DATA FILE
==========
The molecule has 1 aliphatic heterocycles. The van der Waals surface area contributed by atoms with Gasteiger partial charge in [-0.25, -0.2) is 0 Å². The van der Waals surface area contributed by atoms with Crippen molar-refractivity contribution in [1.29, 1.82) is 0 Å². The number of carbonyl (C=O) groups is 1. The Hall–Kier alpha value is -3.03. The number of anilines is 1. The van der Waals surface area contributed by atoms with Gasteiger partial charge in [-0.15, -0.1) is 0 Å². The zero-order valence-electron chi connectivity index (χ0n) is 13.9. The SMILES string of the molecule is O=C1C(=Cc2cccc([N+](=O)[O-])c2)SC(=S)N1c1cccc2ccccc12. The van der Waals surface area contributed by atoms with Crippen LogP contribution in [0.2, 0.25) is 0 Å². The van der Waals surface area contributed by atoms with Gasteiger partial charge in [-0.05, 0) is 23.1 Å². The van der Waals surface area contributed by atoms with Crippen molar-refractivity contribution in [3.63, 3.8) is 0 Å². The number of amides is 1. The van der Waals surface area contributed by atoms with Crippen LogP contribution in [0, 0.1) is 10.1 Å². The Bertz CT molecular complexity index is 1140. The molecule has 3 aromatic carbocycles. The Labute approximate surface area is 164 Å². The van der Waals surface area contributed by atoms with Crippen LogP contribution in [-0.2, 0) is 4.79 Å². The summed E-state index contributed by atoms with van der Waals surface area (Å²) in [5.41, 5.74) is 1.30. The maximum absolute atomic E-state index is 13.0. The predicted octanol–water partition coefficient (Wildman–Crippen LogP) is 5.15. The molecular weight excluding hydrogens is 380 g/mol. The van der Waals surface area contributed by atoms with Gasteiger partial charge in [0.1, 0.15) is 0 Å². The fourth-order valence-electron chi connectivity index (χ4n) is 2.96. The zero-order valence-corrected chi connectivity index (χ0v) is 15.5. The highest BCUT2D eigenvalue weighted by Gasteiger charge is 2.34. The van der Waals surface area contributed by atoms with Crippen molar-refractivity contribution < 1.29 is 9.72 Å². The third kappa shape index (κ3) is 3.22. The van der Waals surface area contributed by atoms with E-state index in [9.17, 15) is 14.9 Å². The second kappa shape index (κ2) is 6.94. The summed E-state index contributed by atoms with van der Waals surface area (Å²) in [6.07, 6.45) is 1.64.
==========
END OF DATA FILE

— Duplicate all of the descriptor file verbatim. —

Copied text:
The molecule has 1 aliphatic heterocycles. The van der Waals surface area contributed by atoms with Gasteiger partial charge in [-0.25, -0.2) is 0 Å². The van der Waals surface area contributed by atoms with Crippen molar-refractivity contribution in [1.29, 1.82) is 0 Å². The number of carbonyl (C=O) groups is 1. The Hall–Kier alpha value is -3.03. The number of anilines is 1. The van der Waals surface area contributed by atoms with Gasteiger partial charge in [-0.15, -0.1) is 0 Å². The zero-order valence-electron chi connectivity index (χ0n) is 13.9. The SMILES string of the molecule is O=C1C(=Cc2cccc([N+](=O)[O-])c2)SC(=S)N1c1cccc2ccccc12. The van der Waals surface area contributed by atoms with Crippen LogP contribution in [0.2, 0.25) is 0 Å². The van der Waals surface area contributed by atoms with Gasteiger partial charge in [-0.05, 0) is 23.1 Å². The van der Waals surface area contributed by atoms with Crippen molar-refractivity contribution in [3.63, 3.8) is 0 Å². The number of amides is 1. The van der Waals surface area contributed by atoms with Crippen LogP contribution in [0, 0.1) is 10.1 Å². The Bertz CT molecular complexity index is 1140. The molecule has 3 aromatic carbocycles. The Labute approximate surface area is 164 Å². The van der Waals surface area contributed by atoms with Crippen LogP contribution in [-0.2, 0) is 4.79 Å². The summed E-state index contributed by atoms with van der Waals surface area (Å²) in [5.41, 5.74) is 1.30. The maximum absolute atomic E-state index is 13.0. The predicted octanol–water partition coefficient (Wildman–Crippen LogP) is 5.15. The molecular weight excluding hydrogens is 380 g/mol. The van der Waals surface area contributed by atoms with Gasteiger partial charge in [0.1, 0.15) is 0 Å². The fourth-order valence-electron chi connectivity index (χ4n) is 2.96. The zero-order valence-corrected chi connectivity index (χ0v) is 15.5. The highest BCUT2D eigenvalue weighted by Gasteiger charge is 2.34. The van der Waals surface area contributed by atoms with Crippen molar-refractivity contribution < 1.29 is 9.72 Å². The third kappa shape index (κ3) is 3.22. The van der Waals surface area contributed by atoms with E-state index in [9.17, 15) is 14.9 Å². The second kappa shape index (κ2) is 6.94. The summed E-state index contributed by atoms with van der Waals surface area (Å²) in [6.07, 6.45) is 1.64.